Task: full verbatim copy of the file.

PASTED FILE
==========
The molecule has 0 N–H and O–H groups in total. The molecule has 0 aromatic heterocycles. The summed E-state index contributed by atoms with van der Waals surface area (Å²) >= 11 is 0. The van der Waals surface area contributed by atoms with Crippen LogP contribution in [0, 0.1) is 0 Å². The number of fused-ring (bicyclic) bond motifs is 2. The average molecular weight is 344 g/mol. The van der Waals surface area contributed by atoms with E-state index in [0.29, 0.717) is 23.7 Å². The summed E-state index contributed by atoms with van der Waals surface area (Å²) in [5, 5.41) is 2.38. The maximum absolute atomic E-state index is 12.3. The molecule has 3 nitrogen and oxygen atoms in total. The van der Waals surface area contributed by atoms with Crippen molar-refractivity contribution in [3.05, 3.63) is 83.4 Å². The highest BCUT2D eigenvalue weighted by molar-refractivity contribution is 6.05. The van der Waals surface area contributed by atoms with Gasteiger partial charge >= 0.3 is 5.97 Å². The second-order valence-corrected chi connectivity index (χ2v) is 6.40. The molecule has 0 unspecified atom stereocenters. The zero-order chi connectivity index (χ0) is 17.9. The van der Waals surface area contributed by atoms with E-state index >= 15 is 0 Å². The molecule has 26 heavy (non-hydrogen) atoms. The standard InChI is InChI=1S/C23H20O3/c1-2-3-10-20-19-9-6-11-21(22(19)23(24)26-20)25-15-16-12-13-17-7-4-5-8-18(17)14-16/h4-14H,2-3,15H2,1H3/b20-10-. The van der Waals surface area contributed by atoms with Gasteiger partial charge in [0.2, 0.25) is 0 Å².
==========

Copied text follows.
The molecule has 0 N–H and O–H groups in total. The molecule has 0 aromatic heterocycles. The summed E-state index contributed by atoms with van der Waals surface area (Å²) >= 11 is 0. The van der Waals surface area contributed by atoms with Crippen LogP contribution in [0, 0.1) is 0 Å². The number of fused-ring (bicyclic) bond motifs is 2. The average molecular weight is 344 g/mol. The van der Waals surface area contributed by atoms with E-state index in [0.29, 0.717) is 23.7 Å². The summed E-state index contributed by atoms with van der Waals surface area (Å²) in [5, 5.41) is 2.38. The maximum absolute atomic E-state index is 12.3. The molecule has 3 nitrogen and oxygen atoms in total. The van der Waals surface area contributed by atoms with Crippen molar-refractivity contribution in [3.05, 3.63) is 83.4 Å². The highest BCUT2D eigenvalue weighted by molar-refractivity contribution is 6.05. The van der Waals surface area contributed by atoms with Gasteiger partial charge >= 0.3 is 5.97 Å². The second-order valence-corrected chi connectivity index (χ2v) is 6.40. The molecule has 0 unspecified atom stereocenters. The zero-order chi connectivity index (χ0) is 17.9. The van der Waals surface area contributed by atoms with E-state index >= 15 is 0 Å². The molecule has 26 heavy (non-hydrogen) atoms. The standard InChI is InChI=1S/C23H20O3/c1-2-3-10-20-19-9-6-11-21(22(19)23(24)26-20)25-15-16-12-13-17-7-4-5-8-18(17)14-16/h4-14H,2-3,15H2,1H3/b20-10-. The van der Waals surface area contributed by atoms with Gasteiger partial charge in [0.2, 0.25) is 0 Å².